So, let’s see, we need basic operations, the math topics, some geometry, a bit of algebra… Pretty much the usual elementary and middle school math syllabus.

Not that all of us in Hamburger-a-go-go-land leave middle school knowing all these things. But that is another subject entirely.

Those of us doing the HGP will, this week, clean our bedrooms thoroughly. We will put a meal and a batch of “goodies” in the freezer. We will begin spending an hour a day working on homemade presents, and buy 1/8 of our store-bought presents. We also check our towels and table linens. I had planned on making some for my SewRetro project this month, though I notice that the month is slipping away without my having done so. Maybe this is the week.

Hqwanda has a countdown that involves buying massive quantities of luau foods. Sounds a bit jollier than the HGP.

Wonderful post…. thank you. I would add only that the widespread ignorance about basic statistics is what makes it possible for us to be so easily swayed by every passing “we now know…” and “research has shown….” I bitterly resent the fact that I was never properly taught statistics.

I should preface this comment with the note that I was a math major in college. I would vote for combinatorics. It’s the lovely field of math where you figure out how many ways there are to to group or divide things up. For example, if you have 5 children’s Easter baskets, 17 chocolate eggs, 4 rabbits, 52 jelly beans, and 11 Easter eggs how many possible ways are there to divy these up? Okay, so the mathematics behind putting together Easter baskets is probably not what people do in real life. (It’s also useful in games like Yahtzee.) But it was so much fun to learn about!

well in the computer world (which it will be for quite some time) Algorithms is where I would be focusing my energy…

i think you make and excellent point about what kinds of math we use in the real world. that said, i struggled mightily with math (sadly, most kinds) and never developed an affinity for any of it. well, except for percentages off on sales and such….i think it’s amusing that every generation has “new math.” i remember my parents thinking the math i was learning in grade school was so different from what they learned, and now i find my middle son is learning to do long division in a way that i still don’t completely grasp. well, i guess i grasp it, i just don’t see the benefit to teaching it that particular way. in my experience with my children they have focused so much on problem solving they’ve neglected basic multiplication and division. #2 boy, who is 11, still has trouble with his nines times tables.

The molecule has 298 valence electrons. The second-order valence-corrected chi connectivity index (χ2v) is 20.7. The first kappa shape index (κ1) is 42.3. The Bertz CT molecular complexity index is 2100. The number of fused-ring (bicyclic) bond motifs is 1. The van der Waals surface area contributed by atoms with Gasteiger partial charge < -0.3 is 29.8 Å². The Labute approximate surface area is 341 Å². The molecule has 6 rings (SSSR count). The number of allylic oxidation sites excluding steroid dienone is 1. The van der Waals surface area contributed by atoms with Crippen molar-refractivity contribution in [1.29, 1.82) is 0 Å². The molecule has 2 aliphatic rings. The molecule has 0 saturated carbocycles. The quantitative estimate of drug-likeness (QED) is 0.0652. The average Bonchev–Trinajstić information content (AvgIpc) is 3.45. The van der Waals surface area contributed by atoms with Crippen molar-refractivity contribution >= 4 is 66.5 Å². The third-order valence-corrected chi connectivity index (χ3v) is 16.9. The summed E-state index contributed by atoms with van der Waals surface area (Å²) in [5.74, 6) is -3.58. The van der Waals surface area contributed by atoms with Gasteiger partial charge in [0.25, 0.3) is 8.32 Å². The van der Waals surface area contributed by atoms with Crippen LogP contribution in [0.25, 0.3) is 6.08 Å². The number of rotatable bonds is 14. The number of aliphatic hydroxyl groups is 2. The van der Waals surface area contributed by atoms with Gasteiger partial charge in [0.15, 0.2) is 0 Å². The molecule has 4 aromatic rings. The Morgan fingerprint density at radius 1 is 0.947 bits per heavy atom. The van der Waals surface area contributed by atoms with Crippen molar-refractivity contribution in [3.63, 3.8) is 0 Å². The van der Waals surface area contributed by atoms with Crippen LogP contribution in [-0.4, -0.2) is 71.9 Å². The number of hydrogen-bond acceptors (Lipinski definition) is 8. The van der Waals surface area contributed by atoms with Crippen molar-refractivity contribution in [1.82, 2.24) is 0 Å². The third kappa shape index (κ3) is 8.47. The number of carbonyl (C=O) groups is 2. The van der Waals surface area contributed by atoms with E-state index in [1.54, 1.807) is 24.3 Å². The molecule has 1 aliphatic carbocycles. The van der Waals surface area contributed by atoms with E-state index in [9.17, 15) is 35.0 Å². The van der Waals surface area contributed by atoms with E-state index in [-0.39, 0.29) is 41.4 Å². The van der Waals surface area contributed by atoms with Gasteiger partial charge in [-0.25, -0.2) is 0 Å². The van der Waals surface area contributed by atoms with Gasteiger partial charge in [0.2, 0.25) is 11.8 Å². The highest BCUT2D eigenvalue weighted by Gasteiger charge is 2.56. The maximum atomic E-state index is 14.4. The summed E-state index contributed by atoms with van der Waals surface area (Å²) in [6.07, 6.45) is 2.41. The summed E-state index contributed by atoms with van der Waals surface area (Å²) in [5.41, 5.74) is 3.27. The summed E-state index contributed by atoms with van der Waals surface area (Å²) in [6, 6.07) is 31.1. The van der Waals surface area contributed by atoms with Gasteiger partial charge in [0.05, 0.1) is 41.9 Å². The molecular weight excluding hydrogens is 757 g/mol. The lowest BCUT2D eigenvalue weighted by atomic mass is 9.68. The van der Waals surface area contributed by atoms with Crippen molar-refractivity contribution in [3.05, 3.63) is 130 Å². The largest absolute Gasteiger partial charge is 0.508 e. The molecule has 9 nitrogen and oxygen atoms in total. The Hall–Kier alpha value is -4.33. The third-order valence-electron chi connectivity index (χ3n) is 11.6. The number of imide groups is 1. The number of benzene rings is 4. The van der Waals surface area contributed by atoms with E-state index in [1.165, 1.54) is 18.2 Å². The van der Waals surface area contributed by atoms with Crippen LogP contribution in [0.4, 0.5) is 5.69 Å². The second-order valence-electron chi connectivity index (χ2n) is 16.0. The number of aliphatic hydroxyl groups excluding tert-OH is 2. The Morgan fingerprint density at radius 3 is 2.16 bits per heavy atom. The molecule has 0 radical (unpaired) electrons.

Interesting that addition/subtraction and multiplication/division are apparently taught separately in the US. We started addition and subtraction when we started school (they are both taught in the same year) and we were taught simple multiplication and subtraction from second year on. For the first 3 years of school (5yrs, 6yrs, 7yrs) our homework consisted of learning spelling lists (we would be tested each day on a list of 10 spelling words) and learning multiplication tables from our second year (starting with 2X table, 5X table, 10Xtable) to the third or fourth year (11X table and 12X table). In Standard 1 (3rd year) they started teaching long multiplication and long division. In the final year or 2 of primary school (9yrs, 10yrs) I have vague recollections of Venn diagrams and we may have started geometry then as well – not sure ‘cos I hated geometry. At Intermediate it was very simple algebra (getting used to the idea that letters could stand in for numbers), basic stats, timetrialled arithmetic, and geometry. First Year of high school (12 or 13 yrs) algebra and geometry, second year of high school, pre-calculus, third year, differentiation and a little bit of integration, fourth year integration and I suspect they went into matrix arithmetic in fifth year – by that time I’d had enough of school and had left. We were working from the British public school system at the time which seemed to put a high value on the basic 3Rs.